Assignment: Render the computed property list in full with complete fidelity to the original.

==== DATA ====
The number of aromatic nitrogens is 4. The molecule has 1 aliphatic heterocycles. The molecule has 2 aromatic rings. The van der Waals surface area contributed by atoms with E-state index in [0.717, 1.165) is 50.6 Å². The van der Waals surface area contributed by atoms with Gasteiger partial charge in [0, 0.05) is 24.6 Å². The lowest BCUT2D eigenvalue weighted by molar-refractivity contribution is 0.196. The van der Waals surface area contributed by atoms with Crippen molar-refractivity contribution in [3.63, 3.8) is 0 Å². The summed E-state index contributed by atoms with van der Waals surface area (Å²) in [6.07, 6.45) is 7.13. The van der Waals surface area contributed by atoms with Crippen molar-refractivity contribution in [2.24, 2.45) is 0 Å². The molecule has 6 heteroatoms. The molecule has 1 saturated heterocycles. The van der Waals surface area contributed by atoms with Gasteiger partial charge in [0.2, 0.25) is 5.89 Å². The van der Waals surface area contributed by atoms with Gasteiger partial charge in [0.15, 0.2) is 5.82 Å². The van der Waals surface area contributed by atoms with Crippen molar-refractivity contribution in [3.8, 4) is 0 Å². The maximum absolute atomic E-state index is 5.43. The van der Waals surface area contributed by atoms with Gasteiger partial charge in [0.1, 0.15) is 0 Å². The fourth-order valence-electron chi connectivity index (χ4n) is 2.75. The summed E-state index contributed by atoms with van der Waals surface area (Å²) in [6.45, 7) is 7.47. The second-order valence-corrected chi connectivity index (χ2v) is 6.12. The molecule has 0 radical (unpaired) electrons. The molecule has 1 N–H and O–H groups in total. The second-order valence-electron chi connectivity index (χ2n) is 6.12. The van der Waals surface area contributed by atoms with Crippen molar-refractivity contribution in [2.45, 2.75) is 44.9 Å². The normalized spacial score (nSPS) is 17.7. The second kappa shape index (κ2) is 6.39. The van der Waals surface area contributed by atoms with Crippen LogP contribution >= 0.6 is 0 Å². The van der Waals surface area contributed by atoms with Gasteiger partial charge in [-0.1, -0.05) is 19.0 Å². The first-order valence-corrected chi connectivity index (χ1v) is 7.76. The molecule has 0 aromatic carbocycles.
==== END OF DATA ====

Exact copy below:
The number of aromatic nitrogens is 4. The molecule has 1 aliphatic heterocycles. The molecule has 2 aromatic rings. The van der Waals surface area contributed by atoms with E-state index in [0.717, 1.165) is 50.6 Å². The van der Waals surface area contributed by atoms with Gasteiger partial charge in [0, 0.05) is 24.6 Å². The lowest BCUT2D eigenvalue weighted by molar-refractivity contribution is 0.196. The van der Waals surface area contributed by atoms with Crippen molar-refractivity contribution in [3.63, 3.8) is 0 Å². The summed E-state index contributed by atoms with van der Waals surface area (Å²) in [6.07, 6.45) is 7.13. The van der Waals surface area contributed by atoms with Crippen molar-refractivity contribution in [2.24, 2.45) is 0 Å². The molecule has 6 heteroatoms. The molecule has 1 saturated heterocycles. The van der Waals surface area contributed by atoms with Gasteiger partial charge in [0.2, 0.25) is 5.89 Å². The van der Waals surface area contributed by atoms with Gasteiger partial charge in [0.15, 0.2) is 5.82 Å². The van der Waals surface area contributed by atoms with Crippen molar-refractivity contribution in [3.8, 4) is 0 Å². The maximum absolute atomic E-state index is 5.43. The van der Waals surface area contributed by atoms with Gasteiger partial charge in [0.1, 0.15) is 0 Å². The fourth-order valence-electron chi connectivity index (χ4n) is 2.75. The summed E-state index contributed by atoms with van der Waals surface area (Å²) in [6.45, 7) is 7.47. The second-order valence-corrected chi connectivity index (χ2v) is 6.12. The molecule has 0 radical (unpaired) electrons. The molecule has 1 N–H and O–H groups in total. The second-order valence-electron chi connectivity index (χ2n) is 6.12. The van der Waals surface area contributed by atoms with Crippen molar-refractivity contribution in [2.45, 2.75) is 44.9 Å². The normalized spacial score (nSPS) is 17.7. The second kappa shape index (κ2) is 6.39. The van der Waals surface area contributed by atoms with Crippen LogP contribution >= 0.6 is 0 Å². The van der Waals surface area contributed by atoms with Gasteiger partial charge in [-0.1, -0.05) is 19.0 Å². The first-order valence-corrected chi connectivity index (χ1v) is 7.76. The molecule has 0 aromatic carbocycles.